Emphasis on consultation greater than ever
3rd January 2012
The focus on consultation has never been greater. Any major application involving the Infrastructure Planning Commission requires a front-loaded consultation process if a developer is to have the application accepted - let alone approved – and, when the Localism Act comes fully into force in April, statutory consultation will become a material consideration at planning committee and planning appeal.
This cuts two ways for developers. When a developer embarks on a meaningful consultation strategy that lets stakeholders have good opportunity to let their views be known, the outcome is usually beneficial, even if the consultation indicates that many stakeholders are opposed to the scheme. This is because a thorough consultation process adds legitimacy and can also identify stakeholder issues that may be resolvable.
However, if a developer attempts to minimise financial outlay or promotion of a proposal through inadequate consultation, it is now more likely that the tactic will backfire and be seized on by opponents. The irony is that perfectly good schemes can be kyboshed - not by errant planning committees - but by ardent objectors capable of using the law to good effect to prove inadequate consultation has occurred. The net result may be that the developer has to go back to the drawing board and consult properly from scratch if the project is to progress. And that ignores the bad will and poor publicity generated in the relevant communities because of an initial inadequate consultation process highlighted by a legal challenge.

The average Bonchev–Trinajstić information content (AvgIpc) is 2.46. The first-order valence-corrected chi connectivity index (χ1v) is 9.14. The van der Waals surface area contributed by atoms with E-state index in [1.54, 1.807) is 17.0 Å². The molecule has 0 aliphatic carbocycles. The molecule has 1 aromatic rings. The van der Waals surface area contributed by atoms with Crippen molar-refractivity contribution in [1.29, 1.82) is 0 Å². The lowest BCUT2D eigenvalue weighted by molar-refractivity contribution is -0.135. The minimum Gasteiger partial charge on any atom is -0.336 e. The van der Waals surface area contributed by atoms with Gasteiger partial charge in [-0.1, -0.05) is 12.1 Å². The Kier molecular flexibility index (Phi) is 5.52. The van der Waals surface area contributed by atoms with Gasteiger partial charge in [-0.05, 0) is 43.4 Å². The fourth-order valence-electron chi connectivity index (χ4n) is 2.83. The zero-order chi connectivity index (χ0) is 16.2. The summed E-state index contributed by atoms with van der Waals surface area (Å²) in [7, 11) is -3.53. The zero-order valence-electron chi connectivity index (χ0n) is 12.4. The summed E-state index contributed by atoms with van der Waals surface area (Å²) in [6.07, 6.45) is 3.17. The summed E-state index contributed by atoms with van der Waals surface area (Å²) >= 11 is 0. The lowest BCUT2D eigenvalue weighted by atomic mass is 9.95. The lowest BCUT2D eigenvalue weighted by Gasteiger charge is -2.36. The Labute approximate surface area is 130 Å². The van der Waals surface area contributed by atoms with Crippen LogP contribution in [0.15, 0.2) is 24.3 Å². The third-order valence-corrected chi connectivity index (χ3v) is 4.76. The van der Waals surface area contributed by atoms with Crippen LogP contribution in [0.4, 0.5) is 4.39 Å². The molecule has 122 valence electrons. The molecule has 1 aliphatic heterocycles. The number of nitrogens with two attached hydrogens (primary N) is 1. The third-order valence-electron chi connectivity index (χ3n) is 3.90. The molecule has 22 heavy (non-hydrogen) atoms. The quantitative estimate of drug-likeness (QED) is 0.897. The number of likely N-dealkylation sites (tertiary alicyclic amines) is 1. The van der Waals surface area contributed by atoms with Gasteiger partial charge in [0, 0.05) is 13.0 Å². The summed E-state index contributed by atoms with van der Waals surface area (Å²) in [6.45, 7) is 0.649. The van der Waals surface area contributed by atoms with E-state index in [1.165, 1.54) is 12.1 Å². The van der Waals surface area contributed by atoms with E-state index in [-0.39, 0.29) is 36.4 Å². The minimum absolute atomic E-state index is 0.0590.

The warning signs are already flashing. In November 2011, a judicial review into the proposed closure of a heart unit at the Royal Brompton Hospital concluded that an NHS-led consultation had been “seriously distorted” while, in December 2011, plans to introduce 24/7 car parking charges by Westminster Council were criticised by a High Court judge who said: "The consultation carried out by Westminster Council was arguably far too limited.”
Alex Doyle, managing director at Pendragon, said: “The need to genuinely consult with communities will take on far greater importance for developers. The trick will be to embrace the new requirements positively and make sure that it helps to strengthen a proposal rather than weaken it.”
Nobody wants the kind of litigious culture where genuine attempts at public dialogue almost always end in court cases. The answer is for developers to be better aware of the pitfalls of inadequate consultation and to up their game accordingly. A solid consultation record will be enough to deter many scheme opponents from going legal to contest a planning consent, while developers that are forced to defend a legal challenge will find far greater success if they can demonstrate that their consultation strategy has been both meticulous and meaningful.